Tournament: PGA Championship

Course:  Quail Hollow Country Club (Charlotte, North Carolina)

Course Architect:  Quail Hollow was designed in 1961 by George Cobb, and the goal was to capture the beauty and challenging terrain of the Piedmont region of North Carolina.  Over the years the course has seen several renovations and redesigns, first by Arnold Palmer in 1986, followed by Tom Fazio in 1997 and then again in 2003.

Course Grass: Quail Hollow did an extensive renovations of its greens, tearing up old Bent grass surfaces in favor of the new rage, MiniVerde ultra dwarf Bermuda.  The new greens made a huge difference in its first edition, with total putting down several strokes on average.   Rory McIlroy shot the course record with a 61 in the third round of the 2015 Wells Fargo Championship.  While Rory is capable of shooting 61 nearly anywhere in the world, especially at a course he has dominated like Quail Hollow, the fact that it came in the 3rd round was the most telling part to me. In previous seasons, the greens were bumpy and as the tournament progressed they became very crusty, making it nearly impossible for a player to sink enough long putts to ship a 61 on Saturday.

Course Stats:  Quail Hollow is a par 72, and will be stretched out to play a little over 7600 yards this week. There are three par 4’s that measure over 500 yards, and all three are heavily fortified by bunkers that guard undulating greens. You may think the presence of the 8th (346 yards) and 14th (344 yards) holes counterbalance the length of the remaining par 4’s, but that would be short sighted, as both holes contain enough trouble to bring double bogey into play.  Quail Hollow is also different from many par 72 layouts in that it only contains three par 5’s and two of the three bring water into play off the tee and on the approach. To put it mildly, Quail Hollow is a very difficult test of golf that will challenge every club in the bag, but especially ones ability to be accurate with the driver.

Course Features:   In anticipation of the PGA Championship, all of the surfaces at Quail Hollow—from tees to fairways to greens—will be reseeded, and that means excellent conditions for the players.  Although there is precedent (Pebble Beach namely), it is somewhat rare for a regular tour event to host a major championship, but Quail Hollow has the type of setup that can be tweaked depending on the type of event that is being played. Much like US Open setups, the PGA Championship prefers longer layouts with penalizing rough, and this year will be no different.  Reports from Quail Hollow have the Bermuda rough as thick and sticky, meaning players will have difficulty controlling their trajectory on approach shots, as well as judging the spin from shots played around the green. While I don’t think this favors a particular player, I am reminded of European players who are forced to develop a wide variety of shots from the around the greens while playing Links golf. Quail Hollow will never be confused with a links layout, nor would it have characteristics common to a track like Pinehurst where collection areas surround punch-bowl shaped greens. If you were to take out the length, and just look at the width of the fairways (thin) and the green complexes (well bunkered with undulating surfaces), Quail Hollow would look like many top tier PGA Tour venues. However, when you add in the length, players are now being tested in every phase of their game, with none more so than their ability to keep the ball in the fairway.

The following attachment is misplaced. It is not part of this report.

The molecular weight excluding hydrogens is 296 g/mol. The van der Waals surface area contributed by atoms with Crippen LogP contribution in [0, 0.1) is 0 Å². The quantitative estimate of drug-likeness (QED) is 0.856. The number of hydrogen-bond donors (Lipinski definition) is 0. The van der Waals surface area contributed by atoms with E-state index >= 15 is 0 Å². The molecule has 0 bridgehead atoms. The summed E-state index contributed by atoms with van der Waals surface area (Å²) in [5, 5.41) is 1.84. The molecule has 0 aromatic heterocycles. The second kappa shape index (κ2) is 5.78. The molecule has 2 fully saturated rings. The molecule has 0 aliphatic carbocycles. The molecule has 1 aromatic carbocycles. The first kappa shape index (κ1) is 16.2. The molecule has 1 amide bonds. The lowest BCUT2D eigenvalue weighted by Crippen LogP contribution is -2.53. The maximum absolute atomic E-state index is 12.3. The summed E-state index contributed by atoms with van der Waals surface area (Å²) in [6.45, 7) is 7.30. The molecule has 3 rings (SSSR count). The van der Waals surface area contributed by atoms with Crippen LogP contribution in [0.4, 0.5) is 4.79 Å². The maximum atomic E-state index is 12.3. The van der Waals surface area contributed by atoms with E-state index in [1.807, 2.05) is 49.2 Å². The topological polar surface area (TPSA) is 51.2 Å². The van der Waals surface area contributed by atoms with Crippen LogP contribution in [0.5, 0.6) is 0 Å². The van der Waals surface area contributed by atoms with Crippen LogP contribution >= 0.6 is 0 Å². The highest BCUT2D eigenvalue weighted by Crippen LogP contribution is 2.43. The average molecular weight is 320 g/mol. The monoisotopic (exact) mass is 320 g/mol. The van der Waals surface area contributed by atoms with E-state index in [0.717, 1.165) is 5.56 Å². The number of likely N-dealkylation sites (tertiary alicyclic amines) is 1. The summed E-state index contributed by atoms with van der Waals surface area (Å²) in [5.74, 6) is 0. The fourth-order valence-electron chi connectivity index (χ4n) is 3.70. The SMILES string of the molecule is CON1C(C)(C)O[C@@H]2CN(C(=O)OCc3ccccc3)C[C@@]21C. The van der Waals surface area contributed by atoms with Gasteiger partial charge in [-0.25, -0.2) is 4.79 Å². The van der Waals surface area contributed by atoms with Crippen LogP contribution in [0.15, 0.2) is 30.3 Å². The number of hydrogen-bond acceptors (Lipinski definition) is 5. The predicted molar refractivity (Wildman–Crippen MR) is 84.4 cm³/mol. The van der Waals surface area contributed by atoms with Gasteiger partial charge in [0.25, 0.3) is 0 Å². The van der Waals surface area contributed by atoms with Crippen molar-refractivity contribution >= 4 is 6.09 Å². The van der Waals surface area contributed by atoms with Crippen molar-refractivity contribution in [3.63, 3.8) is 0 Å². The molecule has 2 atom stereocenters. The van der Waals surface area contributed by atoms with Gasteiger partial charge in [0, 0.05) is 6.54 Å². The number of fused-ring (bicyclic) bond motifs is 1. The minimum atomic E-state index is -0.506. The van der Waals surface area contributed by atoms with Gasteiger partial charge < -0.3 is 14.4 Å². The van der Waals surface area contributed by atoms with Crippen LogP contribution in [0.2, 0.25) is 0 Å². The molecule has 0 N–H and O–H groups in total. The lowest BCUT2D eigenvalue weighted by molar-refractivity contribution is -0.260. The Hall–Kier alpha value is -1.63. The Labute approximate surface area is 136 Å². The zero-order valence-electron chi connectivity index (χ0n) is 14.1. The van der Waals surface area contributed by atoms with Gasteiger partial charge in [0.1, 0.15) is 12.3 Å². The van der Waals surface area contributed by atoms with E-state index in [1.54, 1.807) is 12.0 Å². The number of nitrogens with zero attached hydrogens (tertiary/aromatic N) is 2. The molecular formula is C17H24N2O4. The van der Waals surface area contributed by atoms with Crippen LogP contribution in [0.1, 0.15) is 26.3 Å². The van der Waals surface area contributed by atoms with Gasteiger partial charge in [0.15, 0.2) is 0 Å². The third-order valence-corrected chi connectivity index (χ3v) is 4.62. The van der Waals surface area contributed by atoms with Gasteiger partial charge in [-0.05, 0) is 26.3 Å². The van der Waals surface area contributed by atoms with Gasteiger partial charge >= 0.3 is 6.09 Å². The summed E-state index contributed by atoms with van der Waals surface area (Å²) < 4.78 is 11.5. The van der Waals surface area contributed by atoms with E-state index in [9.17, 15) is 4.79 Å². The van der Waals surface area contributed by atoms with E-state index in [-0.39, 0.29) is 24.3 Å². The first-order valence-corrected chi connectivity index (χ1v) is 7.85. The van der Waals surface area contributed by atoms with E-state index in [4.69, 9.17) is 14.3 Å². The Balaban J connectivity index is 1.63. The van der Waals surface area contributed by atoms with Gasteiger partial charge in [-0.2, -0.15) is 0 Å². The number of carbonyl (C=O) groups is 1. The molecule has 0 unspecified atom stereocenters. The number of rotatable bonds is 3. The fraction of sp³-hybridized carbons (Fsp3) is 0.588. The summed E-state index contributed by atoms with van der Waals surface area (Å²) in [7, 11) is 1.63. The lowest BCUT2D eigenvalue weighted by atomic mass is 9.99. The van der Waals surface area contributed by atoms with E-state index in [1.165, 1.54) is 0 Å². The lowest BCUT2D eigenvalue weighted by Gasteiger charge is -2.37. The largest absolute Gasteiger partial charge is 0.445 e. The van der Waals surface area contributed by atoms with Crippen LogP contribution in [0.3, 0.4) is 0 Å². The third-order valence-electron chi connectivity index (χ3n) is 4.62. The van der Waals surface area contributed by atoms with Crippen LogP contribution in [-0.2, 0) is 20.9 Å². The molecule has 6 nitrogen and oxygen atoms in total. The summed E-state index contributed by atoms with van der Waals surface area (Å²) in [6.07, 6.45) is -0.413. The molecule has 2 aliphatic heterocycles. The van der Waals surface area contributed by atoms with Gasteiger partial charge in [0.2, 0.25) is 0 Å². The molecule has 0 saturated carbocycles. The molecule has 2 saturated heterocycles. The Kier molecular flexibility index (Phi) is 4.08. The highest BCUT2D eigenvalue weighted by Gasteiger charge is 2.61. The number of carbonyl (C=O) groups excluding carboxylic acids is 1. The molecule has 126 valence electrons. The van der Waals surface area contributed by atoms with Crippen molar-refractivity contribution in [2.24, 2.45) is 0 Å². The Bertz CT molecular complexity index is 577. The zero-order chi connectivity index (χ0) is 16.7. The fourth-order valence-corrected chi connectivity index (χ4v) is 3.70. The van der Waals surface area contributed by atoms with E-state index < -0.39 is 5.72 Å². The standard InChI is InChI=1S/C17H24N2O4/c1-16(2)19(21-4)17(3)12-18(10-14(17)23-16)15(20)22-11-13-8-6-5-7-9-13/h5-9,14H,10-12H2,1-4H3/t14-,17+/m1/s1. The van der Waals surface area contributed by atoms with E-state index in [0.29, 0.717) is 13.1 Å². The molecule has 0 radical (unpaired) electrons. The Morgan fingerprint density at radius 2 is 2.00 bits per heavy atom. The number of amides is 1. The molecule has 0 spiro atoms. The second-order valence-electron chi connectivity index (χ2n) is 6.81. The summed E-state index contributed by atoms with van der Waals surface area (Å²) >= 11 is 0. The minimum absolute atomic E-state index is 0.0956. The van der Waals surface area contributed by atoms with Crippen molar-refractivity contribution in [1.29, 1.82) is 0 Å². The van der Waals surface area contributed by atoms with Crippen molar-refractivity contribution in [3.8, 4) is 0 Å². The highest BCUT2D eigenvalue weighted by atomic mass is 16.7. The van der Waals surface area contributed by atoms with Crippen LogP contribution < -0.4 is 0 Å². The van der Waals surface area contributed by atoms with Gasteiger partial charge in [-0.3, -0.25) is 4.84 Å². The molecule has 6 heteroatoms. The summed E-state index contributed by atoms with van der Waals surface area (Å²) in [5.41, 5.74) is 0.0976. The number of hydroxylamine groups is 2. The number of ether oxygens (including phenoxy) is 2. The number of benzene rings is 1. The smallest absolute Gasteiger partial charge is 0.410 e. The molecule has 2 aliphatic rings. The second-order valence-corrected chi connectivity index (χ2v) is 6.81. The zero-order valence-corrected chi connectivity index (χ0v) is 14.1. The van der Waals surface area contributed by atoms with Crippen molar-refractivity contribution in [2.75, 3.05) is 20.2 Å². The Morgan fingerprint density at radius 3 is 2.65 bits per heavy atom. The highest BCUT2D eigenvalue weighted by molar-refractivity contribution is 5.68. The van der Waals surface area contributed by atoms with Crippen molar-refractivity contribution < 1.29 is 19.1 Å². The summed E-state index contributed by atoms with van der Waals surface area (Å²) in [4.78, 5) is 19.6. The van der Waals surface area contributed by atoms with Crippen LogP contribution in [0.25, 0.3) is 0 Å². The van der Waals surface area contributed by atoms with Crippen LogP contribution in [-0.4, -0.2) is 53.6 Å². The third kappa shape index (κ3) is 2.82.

The last three holes at Quail Hollow are nicknamed “The Green Mile” due to their difficulty and increasing length.  Aside from 16, 17 and 18, the beginning 15 holes are fair and if a player were to go on a Rory-like run, a sub 65 round is certainly possible.

If there was one type of player that would be set up for success this week, it would be in the class of Rory McIlroy, Dustin Johnson, Jon Rahm or Brooks Koepka.


Key Metrics:  Strokes Gained: Off the Tee, Strokes Gained: Around the Green, Strokes Gained: Around the Green, Scrambling, Driving Distance, Proximity to Hole


1st Round Matchups

Brooks Koepka (+105) over Rickie Fowler

Jon Rahm (-115) over Jason Day

Adam Scott (-115) over Justin Rose

Thomas Pieters (+145) over Henrik Stenson

Charlie Hoffman (-110) over Daniel Berger


Rory McIlroy (+650)

Dustin Johnson (+1170)

Brooks Koepka (+2105)

Jon Rahm (+2175)

Adam Scott (+3780)

Daniel Berger (+4500)

Charlie Hoffman (+4000)

Tony Finau (+7000)

Marc Leishman (+9000)

Rickie Fowler (+1355)


Top 5

Rory McIlroy (+150)

Dustin Johnson (+250)

Hideki Matsuyama (+265)

Brooks Koepka (+500)

Jon Rahm (+500)

Adam Scott (+650)

Justin Thomas (+800)

Paul Casey (+800)

Sergio Garcia (+800)

Marc Leishman (+1200)

Bill Haas (+2500)

Luke List (+5000)


Top 10

Hideki Matsuyama (+100)

Brooks Koepka (+200)

Jon Rahm (+200)

Adam Scott (+300)

Gary Woodland (+900)

Paul Casey (+400)

Sergio Garcia (+350)

Marc Leishman (+500)

Tony Finau (+800)

Bill Haas (+1200)

Luke List (+1800)